Oct. 3, 2010 Puerto Rican women who had breast cancer that lacked estrogen and progesterone receptors and did not overexpress the HER2neu protein (triple-negative) had worse survival than those with other types of invasive breast cancer, according to a study presented at the Third AACR Conference on The Science of Cancer Health Disparities, held Sept. 30 -- Oct. 3, 2010.
"As the incidence of breast cancer rises in Puerto Rico, following U.S. trends, it is important to understand the association of disease subtypes with survival," said Ana P. Ortiz Martinez, M.P.H., Ph.D., associate professor and researcher at the University of Puerto Rico Cancer Center and the department of biostatistics and epidemiology, Graduate School of Public Health, University of Puerto Rico. "Breast cancer is a complex disease, with distinct subtypes with widely differing therapeutic indications and clinical outcomes."
This is the first published study on the impact of tumor subtypes and other clinical factors on breast cancer survival in Puerto Rico.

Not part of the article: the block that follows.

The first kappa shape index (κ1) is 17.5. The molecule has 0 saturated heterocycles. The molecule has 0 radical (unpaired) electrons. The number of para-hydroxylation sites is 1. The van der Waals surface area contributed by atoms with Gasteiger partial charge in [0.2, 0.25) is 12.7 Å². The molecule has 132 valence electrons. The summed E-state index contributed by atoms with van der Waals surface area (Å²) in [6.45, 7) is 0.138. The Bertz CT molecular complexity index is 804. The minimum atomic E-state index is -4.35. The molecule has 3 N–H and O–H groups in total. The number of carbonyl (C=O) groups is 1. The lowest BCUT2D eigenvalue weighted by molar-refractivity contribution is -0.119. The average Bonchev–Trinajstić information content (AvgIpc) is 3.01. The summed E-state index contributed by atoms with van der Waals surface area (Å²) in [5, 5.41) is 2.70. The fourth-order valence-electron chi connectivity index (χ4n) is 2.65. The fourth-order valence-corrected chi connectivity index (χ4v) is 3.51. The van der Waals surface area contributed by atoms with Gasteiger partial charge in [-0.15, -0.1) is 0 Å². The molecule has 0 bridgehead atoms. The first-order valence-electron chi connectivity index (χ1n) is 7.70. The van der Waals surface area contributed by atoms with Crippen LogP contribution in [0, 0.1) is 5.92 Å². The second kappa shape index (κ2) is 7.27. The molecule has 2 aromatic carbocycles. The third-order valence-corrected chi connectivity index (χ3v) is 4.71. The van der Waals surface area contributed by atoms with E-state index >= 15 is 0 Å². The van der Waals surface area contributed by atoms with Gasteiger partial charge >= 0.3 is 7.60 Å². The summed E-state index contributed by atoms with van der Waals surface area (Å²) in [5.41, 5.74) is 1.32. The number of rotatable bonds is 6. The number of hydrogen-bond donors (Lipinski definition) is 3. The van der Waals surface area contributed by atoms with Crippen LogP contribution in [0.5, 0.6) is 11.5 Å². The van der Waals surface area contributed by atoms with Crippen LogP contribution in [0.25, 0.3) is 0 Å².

Researchers analyzed data for 974 female patients with invasive breast cancer who were diagnosed and treated in two main hospitals in Puerto Rico from 2000 to 2005.
The risk of breast cancer death for Puerto Rican women who had the triple-negative breast cancer subtype was more than twice as high as women with other tumor subtypes, even after accounting for a woman's age and cancer stage at diagnosis.
Women who were 50 years old or younger at the time of diagnosis and had regional/distant disease were also more likely to die as a result of their breast cancer.
Of the women studied, 22.5 percent had breast cancer that was HER2neu-positive (meaning that it overexpressed this protein); 60.9 percent of the breast cancers were positive for estrogen or progesterone receptors, but negative for HER2neu; and 16.6 percent were triple negative, neither overexpressing HER2neu nor receptive to estrogen or progesterone.
Findings, which were consistent with results described in previous studies of U.S. populations, will be useful in the development of cancer control strategies in Puerto Rico and may have an impact on future studies of targeted therapies to improve breast cancer survival in other Hispanic populations, said Ortiz Martinez.
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